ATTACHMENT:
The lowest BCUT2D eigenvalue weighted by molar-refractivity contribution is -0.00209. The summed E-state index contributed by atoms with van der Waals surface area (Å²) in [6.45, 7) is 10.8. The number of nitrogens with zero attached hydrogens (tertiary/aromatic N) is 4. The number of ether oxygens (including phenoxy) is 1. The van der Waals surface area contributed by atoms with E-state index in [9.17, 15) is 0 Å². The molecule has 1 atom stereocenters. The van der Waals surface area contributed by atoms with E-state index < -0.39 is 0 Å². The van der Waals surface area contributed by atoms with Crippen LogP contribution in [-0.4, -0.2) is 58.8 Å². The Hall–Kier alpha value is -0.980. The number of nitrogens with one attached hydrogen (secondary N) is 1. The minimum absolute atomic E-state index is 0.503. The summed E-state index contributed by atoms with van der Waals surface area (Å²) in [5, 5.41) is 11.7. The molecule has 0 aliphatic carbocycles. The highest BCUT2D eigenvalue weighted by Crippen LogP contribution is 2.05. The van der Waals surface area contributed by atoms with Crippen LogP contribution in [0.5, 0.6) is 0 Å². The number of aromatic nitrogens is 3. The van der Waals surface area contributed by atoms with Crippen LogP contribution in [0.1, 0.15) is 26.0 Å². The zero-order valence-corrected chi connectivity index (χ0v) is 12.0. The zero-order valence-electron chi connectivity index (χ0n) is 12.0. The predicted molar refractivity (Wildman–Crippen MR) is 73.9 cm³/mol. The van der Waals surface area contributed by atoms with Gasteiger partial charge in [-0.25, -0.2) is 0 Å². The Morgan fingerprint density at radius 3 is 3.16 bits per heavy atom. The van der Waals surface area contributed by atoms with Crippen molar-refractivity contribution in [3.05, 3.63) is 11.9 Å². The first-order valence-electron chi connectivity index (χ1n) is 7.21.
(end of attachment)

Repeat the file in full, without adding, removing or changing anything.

The lowest BCUT2D eigenvalue weighted by molar-refractivity contribution is -0.00209. The summed E-state index contributed by atoms with van der Waals surface area (Å²) in [6.45, 7) is 10.8. The number of nitrogens with zero attached hydrogens (tertiary/aromatic N) is 4. The number of ether oxygens (including phenoxy) is 1. The van der Waals surface area contributed by atoms with E-state index in [9.17, 15) is 0 Å². The molecule has 1 atom stereocenters. The van der Waals surface area contributed by atoms with E-state index < -0.39 is 0 Å². The van der Waals surface area contributed by atoms with Crippen LogP contribution in [-0.4, -0.2) is 58.8 Å². The Hall–Kier alpha value is -0.980. The number of nitrogens with one attached hydrogen (secondary N) is 1. The minimum absolute atomic E-state index is 0.503. The summed E-state index contributed by atoms with van der Waals surface area (Å²) in [5, 5.41) is 11.7. The molecule has 0 aliphatic carbocycles. The highest BCUT2D eigenvalue weighted by Crippen LogP contribution is 2.05. The van der Waals surface area contributed by atoms with Crippen LogP contribution in [0.5, 0.6) is 0 Å². The number of aromatic nitrogens is 3. The van der Waals surface area contributed by atoms with Crippen LogP contribution in [0.1, 0.15) is 26.0 Å². The zero-order valence-corrected chi connectivity index (χ0v) is 12.0. The zero-order valence-electron chi connectivity index (χ0n) is 12.0. The predicted molar refractivity (Wildman–Crippen MR) is 73.9 cm³/mol. The van der Waals surface area contributed by atoms with Gasteiger partial charge in [-0.25, -0.2) is 0 Å². The Morgan fingerprint density at radius 3 is 3.16 bits per heavy atom. The van der Waals surface area contributed by atoms with Crippen molar-refractivity contribution in [3.05, 3.63) is 11.9 Å². The first-order valence-electron chi connectivity index (χ1n) is 7.21.